Conservative-Bloc minority government won't serve Canada well
by David Orchard
While the sponsorship affair rages across the country, it is in Quebec where it burns the hottest * threatening far more than the Liberal party.
The opposition parties, particularly the Conservatives, appear prepared to play with this fire for their own ends.
Polls in Quebec show support for sovereignty at over 50 per cent -- its highest level since the Meech Lake Accord. The Charest government is very low in the polls and has been for months. Waiting impatiently in the wings is the PQ, with its promise of another referendum "as soon as possible in the next mandate."
Yet the Conservative party under Stephen Harper is not worried. It is ready to damn the torpedoes and join with the Bloc to trigger an election. A national news item, reporting on the lack of concern in the Conservative party about the dramatic rise in separatist momentum in Quebec, quoted a top Conservative: "We have a philosophy of federalism that is more in tune with how Quebecers see a federal state operating." What exactly does this mean and of which Quebecers is the Conservative party speaking?
Everyone can understand the Bloc's eagerness for an election. They and the separatist movement in Quebec are going to be the big winners in any early vote. But why would the Conservatives be prepared to take this risk with Canada?
The Conservative party is nowhere on the radar in Quebec and stands virtually no chance of taking any seats there; nor does the NDP. Like it or not, it is the federal Liberal party that has fought -- and is seen to have fought -- to keep Canada intact and it is the only force on the ground in Quebec capable of doing so. Harper's claim that Quebecers can or will vote for his new party as an alternative to Liberal corruption is a pipe dream. The Conservative party's weakness at the riding level, its support of joining the U.S. missile project and the war on Iraq, its opposition to the Kyoto agreement, and its positions in stark disagreement with the vast majority of Quebec voters on a number of other issues, doom the party utterly within the province in any near- term election. Harper's frantic attempt to recruit separatist candidates to run under his banner does nothing to change this reality.
As has been the case for years, the fight in Quebec is between les rouges, the Liberals, and les independantistes, the separatists.
By triggering an election at this time, well in advance of any process of sorting the wheat from the chaff via Gomery, Harper's Conservatives hope to improve their strength in Parliament. However, if they win a minority government, they will be able to govern only through the same method they used to get the election -- namely in alliance with the Bloc.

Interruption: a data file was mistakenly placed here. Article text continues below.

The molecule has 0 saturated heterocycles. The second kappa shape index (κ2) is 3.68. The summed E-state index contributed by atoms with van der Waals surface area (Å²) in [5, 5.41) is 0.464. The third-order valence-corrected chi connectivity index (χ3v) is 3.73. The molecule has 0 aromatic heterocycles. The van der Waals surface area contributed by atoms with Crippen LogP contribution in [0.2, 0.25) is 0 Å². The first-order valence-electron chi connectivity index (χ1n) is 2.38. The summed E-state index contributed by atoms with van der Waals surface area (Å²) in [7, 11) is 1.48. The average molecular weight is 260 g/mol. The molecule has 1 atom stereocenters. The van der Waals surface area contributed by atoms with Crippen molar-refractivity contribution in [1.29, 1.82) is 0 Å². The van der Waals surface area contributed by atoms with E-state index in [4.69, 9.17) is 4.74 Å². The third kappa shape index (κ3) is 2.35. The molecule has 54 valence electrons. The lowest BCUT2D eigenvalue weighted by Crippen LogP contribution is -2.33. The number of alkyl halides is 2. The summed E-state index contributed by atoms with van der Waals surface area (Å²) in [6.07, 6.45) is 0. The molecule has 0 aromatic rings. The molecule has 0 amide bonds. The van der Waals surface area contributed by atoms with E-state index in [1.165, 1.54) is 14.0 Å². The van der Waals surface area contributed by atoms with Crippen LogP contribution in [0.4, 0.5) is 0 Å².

It's not hard to imagine the bargain a resurgent, reinvigorated Bloc will drive for their support of the Conservatives to weaken the federal ability to govern and set the stage for a winning referendum.
Some Canadians have taken to calling radio open line shows to say that if Quebec wants to leave, so be it.
The consequences for those of us who love this country would be not only the loss of Canada's largest province and the great geographic and strategic gateway to the continent, but the loss of the very heart of the nation, with its culture, language, dynamism, and four hundred years of shared history -- and would be a near-fatal blow to any hope of keeping the rest of the country intact.
Those in a rush "to throw the bums out" would do well to reflect on the scenario of a minority Conservative government propped up by a powerful Bloc Quebecois facing a coming Quebec referendum.
A Bloc controlling 60-odd federal Quebec seats, and a newly elected PQ with a majority of the provincial seats will be on one side. Who will be on the other side? Who will speak for Canada this time? Who will fight and win this battle for the hearts and minds of Quebecers? Pierre Trudeau did it in 1980, Jean Chretien in 1995. Both were leaders of majority governments with substantial support in Quebec. If Harper imagines that his words will motivate Quebecers to remain in Canada, he doesn't know the province very well.
These are the stakes that Harper is prepared to gamble with, in a manner remarkably similar to Brian Mulroney's famous "roll of the dice" with the country's future over a dozen years ago. Now, as then, only a strong outpouring of opposition from Canadians will stop Harper's dangerous game.
David Orchard is the author of the bestseller, The Fight for Canada - Four Centuries of Resistance to American Expansionism, and ran for the leadership of the federal Progressive Conservative Party in 1998 and 2003. He farms at Borden, SK and can be reached at tel (306) 652-7095, E-mail: firstname.lastname@example.org www.davidorchard.com